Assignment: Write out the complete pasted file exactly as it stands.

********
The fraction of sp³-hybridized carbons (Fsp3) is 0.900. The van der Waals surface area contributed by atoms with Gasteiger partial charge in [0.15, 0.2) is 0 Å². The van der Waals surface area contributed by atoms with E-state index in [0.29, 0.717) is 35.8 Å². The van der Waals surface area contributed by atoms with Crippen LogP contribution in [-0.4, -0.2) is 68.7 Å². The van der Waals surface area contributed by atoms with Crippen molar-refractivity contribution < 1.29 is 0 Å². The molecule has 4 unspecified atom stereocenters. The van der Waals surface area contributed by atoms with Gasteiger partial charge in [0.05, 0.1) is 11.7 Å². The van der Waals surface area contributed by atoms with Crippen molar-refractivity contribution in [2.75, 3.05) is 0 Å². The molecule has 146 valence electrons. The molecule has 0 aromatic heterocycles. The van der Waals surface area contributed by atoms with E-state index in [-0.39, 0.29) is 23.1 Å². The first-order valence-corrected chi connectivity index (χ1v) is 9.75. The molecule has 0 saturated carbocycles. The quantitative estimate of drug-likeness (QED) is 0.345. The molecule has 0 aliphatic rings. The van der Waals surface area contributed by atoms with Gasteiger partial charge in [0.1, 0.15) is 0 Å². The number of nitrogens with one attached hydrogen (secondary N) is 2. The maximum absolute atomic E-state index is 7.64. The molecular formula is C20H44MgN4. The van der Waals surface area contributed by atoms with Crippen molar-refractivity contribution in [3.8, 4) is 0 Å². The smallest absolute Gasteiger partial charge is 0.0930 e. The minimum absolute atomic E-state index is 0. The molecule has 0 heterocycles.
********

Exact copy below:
The fraction of sp³-hybridized carbons (Fsp3) is 0.900. The van der Waals surface area contributed by atoms with Gasteiger partial charge in [0.15, 0.2) is 0 Å². The van der Waals surface area contributed by atoms with E-state index in [0.29, 0.717) is 35.8 Å². The van der Waals surface area contributed by atoms with Crippen LogP contribution in [-0.4, -0.2) is 68.7 Å². The van der Waals surface area contributed by atoms with Crippen molar-refractivity contribution < 1.29 is 0 Å². The molecule has 4 unspecified atom stereocenters. The van der Waals surface area contributed by atoms with Gasteiger partial charge in [0.05, 0.1) is 11.7 Å². The van der Waals surface area contributed by atoms with Crippen molar-refractivity contribution in [2.75, 3.05) is 0 Å². The molecule has 146 valence electrons. The molecule has 0 aromatic heterocycles. The van der Waals surface area contributed by atoms with E-state index in [-0.39, 0.29) is 23.1 Å². The first-order valence-corrected chi connectivity index (χ1v) is 9.75. The molecule has 0 saturated carbocycles. The quantitative estimate of drug-likeness (QED) is 0.345. The molecule has 0 aliphatic rings. The van der Waals surface area contributed by atoms with Gasteiger partial charge in [0.1, 0.15) is 0 Å². The number of nitrogens with one attached hydrogen (secondary N) is 2. The maximum absolute atomic E-state index is 7.64. The molecular formula is C20H44MgN4. The van der Waals surface area contributed by atoms with Crippen molar-refractivity contribution in [3.8, 4) is 0 Å². The smallest absolute Gasteiger partial charge is 0.0930 e. The minimum absolute atomic E-state index is 0. The molecule has 0 heterocycles.